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Re: Lost in encodings

by haj (Curate)
on Feb 07, 2020 at 20:29 UTC ( #11112585=note: print w/replies, xml ) Need Help??


in reply to Lost in encodings

I was sort of expecting this to come as a follow-up to your previous article but didn't want to overcomplicate things :)

One of the issues with encoding is that it happens in so many places that quite often things look right while you actually have a cancellation of errors. Your example is no exception. So here are some points:

  • Perl's default text encoding is ISO-8859-1 which is a 1-byte encoding.
  • Contemporary terminals work with UTF-8 encoding. This also includes the terminal you are using in your debugging session.
  • The infamous UTF-8 flag and the is_utf8 function come with a warning:
    CAVEAT: If STRING has UTF8 flag set, it does NOT mean that STRING is UTF-8 encoded and vice-versa.
    In many cases the function tells you what you already know (that the data doesn't look like you expect them), in some cases it is just misleading.

So, what's happening here? You read data with LWP. Though you haven't given the details, I guess you are using the content method to retrieve the data. This method always gives bytes. But wait: LWP can use the charset attribute from the Content-Type header to decode text into characters, and indeed it will do so if you use the method decoded_content method instead.

The data is displayed correctly because you are feeding non-decoded bytes to a terminal which expects UTF-8-encoded bytes. Since your input was also UTF-8-encoded bytes, it looks fine. Your application is just a man in the middle which passes these data through.

Decoding the data is the correct way (which, as I wrote, LWP can do for you if you want). Perl then knows that the character in question is a 'ü'. Perl can handle this character in its default encoding, which is slightly infortunate, because it will do so and print one Byte for that character. This character hits a terminal which expects UTF-8 encoded bytes, doesn't understand the character and substitutes it with the Unicode replacement character.

Now when you write the data, you need to encode it to UTF-8. I suppose (but didn't test right now) that MIME::Lite::TT::HTML does the right thing and encodes for you if you provide the Charset attribute on the constructor. =FC is QP-encoding for an ISO-8859-1 'ü' and indeed wrong here. So if you did provide Charset     => 'utf8', then shout up, I'll write some tests.

As for handling the debugger: Since you are working with an UTF-8 terminal, you might want to try the following:

binmode DB::OUT,':utf8'; binmode DB::IN,':utf8'

This makes the debugger handle its I/O as UTF-8 encoded.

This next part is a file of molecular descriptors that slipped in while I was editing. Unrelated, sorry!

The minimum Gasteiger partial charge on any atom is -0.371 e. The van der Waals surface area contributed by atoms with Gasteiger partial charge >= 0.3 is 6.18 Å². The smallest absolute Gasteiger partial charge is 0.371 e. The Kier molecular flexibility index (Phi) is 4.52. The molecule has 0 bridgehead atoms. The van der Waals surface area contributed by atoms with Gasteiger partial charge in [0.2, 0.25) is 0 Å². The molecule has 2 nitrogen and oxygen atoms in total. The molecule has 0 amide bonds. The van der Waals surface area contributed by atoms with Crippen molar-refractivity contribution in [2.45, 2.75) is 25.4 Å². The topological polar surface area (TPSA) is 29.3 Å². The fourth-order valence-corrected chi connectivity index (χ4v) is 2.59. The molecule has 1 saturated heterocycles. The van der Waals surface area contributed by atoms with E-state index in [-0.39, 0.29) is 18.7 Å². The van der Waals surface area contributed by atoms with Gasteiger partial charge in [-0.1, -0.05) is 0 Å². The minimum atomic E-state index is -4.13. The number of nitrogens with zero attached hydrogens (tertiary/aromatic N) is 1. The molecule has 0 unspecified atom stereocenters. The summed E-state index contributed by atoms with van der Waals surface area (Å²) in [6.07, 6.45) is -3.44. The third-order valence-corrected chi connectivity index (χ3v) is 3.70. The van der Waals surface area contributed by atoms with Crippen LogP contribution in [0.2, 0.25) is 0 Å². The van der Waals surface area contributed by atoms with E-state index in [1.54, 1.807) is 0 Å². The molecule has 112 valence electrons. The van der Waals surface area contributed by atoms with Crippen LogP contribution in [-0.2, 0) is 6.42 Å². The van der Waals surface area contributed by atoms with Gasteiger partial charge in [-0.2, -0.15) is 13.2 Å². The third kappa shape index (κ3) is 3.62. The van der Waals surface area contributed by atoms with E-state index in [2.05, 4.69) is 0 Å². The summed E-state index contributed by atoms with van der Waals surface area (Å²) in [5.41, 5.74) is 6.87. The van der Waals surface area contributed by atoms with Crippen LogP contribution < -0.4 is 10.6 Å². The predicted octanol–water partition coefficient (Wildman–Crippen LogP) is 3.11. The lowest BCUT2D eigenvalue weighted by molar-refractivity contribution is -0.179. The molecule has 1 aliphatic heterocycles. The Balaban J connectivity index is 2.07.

....and, because I just read the reply by LanX, I recommend against Data::Peek. It will tell you only what you already know ("that's not right") but not give guidance how to fix.

Replies are listed 'Best First'.
Re^2: Lost in encodings
by LanX (Cardinal) on Feb 07, 2020 at 20:36 UTC
    > ... I recommend against Data::Peek. It will tell you only what you already know ("that's not right") but not give guidance how to fix.

    It's true Devel::Peek gives no guidance why, but which non-AI command does? °

    And how can you know his console is using utf-8? Could be Windows and CP850.

    Cheers Rolf
    (addicted to the Perl Programming Language :)
    Wikisyntax for the Monastery FootballPerl is like chess, only without the dice

    Update

    °) Those commands will show me the hex codes in ASCII which is correctly displayed by every terminal (plus the monastery)

      And how can you know is console is using utf-8? Could be Windows and CP850

      I would't claim I know. But since length 'Kü' is 3 but displays as 'Kü', I just guessed that a multibyte encoding is in place. CP850 is a 1-byte-encoding and should behave differently.

      As for Devel::Peek: Those commands will show me the hex codes in ASCII

      Devel::Peek will also issue several lines of data which are totally useless unless you're debugging XS code or Perl itself. A decent print unpack 'H*',$data does the same with less fuss.

        For completeness–

        perl -Mutf8 -CSD -E 'say length "Kü"' # 2
        It's verbose but will include the utf8 flag plus the dump showing the codepoints in hex. °

        Which is more helpful for us than the OP's copy and paste.

        > A decent print unpack 'H*',$data does the same with less fuss.

        True, but unpack tells me "why" it went wrong? ;)